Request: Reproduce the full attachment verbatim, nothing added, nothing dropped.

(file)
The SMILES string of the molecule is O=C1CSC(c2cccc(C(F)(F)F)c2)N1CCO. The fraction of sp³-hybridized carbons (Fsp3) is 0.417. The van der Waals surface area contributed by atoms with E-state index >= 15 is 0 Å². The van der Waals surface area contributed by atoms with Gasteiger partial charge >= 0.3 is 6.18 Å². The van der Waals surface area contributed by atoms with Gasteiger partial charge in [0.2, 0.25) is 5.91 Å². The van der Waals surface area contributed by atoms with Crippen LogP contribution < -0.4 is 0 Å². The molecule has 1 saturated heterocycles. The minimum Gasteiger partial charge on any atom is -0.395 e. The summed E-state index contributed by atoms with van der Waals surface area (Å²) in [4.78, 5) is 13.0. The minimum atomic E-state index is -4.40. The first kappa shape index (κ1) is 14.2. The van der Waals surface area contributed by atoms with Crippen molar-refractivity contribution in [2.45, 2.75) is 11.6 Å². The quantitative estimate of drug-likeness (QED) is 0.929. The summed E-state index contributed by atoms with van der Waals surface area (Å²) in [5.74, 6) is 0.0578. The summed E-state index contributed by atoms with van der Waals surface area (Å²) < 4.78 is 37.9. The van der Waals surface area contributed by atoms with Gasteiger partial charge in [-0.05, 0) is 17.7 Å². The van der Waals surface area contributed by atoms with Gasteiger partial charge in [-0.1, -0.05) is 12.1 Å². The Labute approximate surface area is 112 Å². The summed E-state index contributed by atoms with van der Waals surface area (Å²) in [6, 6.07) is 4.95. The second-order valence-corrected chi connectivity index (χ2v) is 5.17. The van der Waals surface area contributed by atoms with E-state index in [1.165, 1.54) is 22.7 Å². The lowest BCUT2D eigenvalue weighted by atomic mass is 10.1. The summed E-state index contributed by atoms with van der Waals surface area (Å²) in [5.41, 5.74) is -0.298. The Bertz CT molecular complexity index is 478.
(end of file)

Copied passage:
The SMILES string of the molecule is O=C1CSC(c2cccc(C(F)(F)F)c2)N1CCO. The fraction of sp³-hybridized carbons (Fsp3) is 0.417. The van der Waals surface area contributed by atoms with E-state index >= 15 is 0 Å². The van der Waals surface area contributed by atoms with Gasteiger partial charge >= 0.3 is 6.18 Å². The van der Waals surface area contributed by atoms with Gasteiger partial charge in [0.2, 0.25) is 5.91 Å². The van der Waals surface area contributed by atoms with Crippen LogP contribution < -0.4 is 0 Å². The molecule has 1 saturated heterocycles. The minimum Gasteiger partial charge on any atom is -0.395 e. The summed E-state index contributed by atoms with van der Waals surface area (Å²) in [4.78, 5) is 13.0. The minimum atomic E-state index is -4.40. The first kappa shape index (κ1) is 14.2. The van der Waals surface area contributed by atoms with Crippen molar-refractivity contribution in [2.45, 2.75) is 11.6 Å². The quantitative estimate of drug-likeness (QED) is 0.929. The summed E-state index contributed by atoms with van der Waals surface area (Å²) in [5.74, 6) is 0.0578. The summed E-state index contributed by atoms with van der Waals surface area (Å²) < 4.78 is 37.9. The van der Waals surface area contributed by atoms with Gasteiger partial charge in [-0.05, 0) is 17.7 Å². The van der Waals surface area contributed by atoms with Gasteiger partial charge in [-0.1, -0.05) is 12.1 Å². The Labute approximate surface area is 112 Å². The summed E-state index contributed by atoms with van der Waals surface area (Å²) in [6, 6.07) is 4.95. The second-order valence-corrected chi connectivity index (χ2v) is 5.17. The van der Waals surface area contributed by atoms with E-state index in [1.165, 1.54) is 22.7 Å². The lowest BCUT2D eigenvalue weighted by atomic mass is 10.1. The summed E-state index contributed by atoms with van der Waals surface area (Å²) in [5.41, 5.74) is -0.298. The Bertz CT molecular complexity index is 478.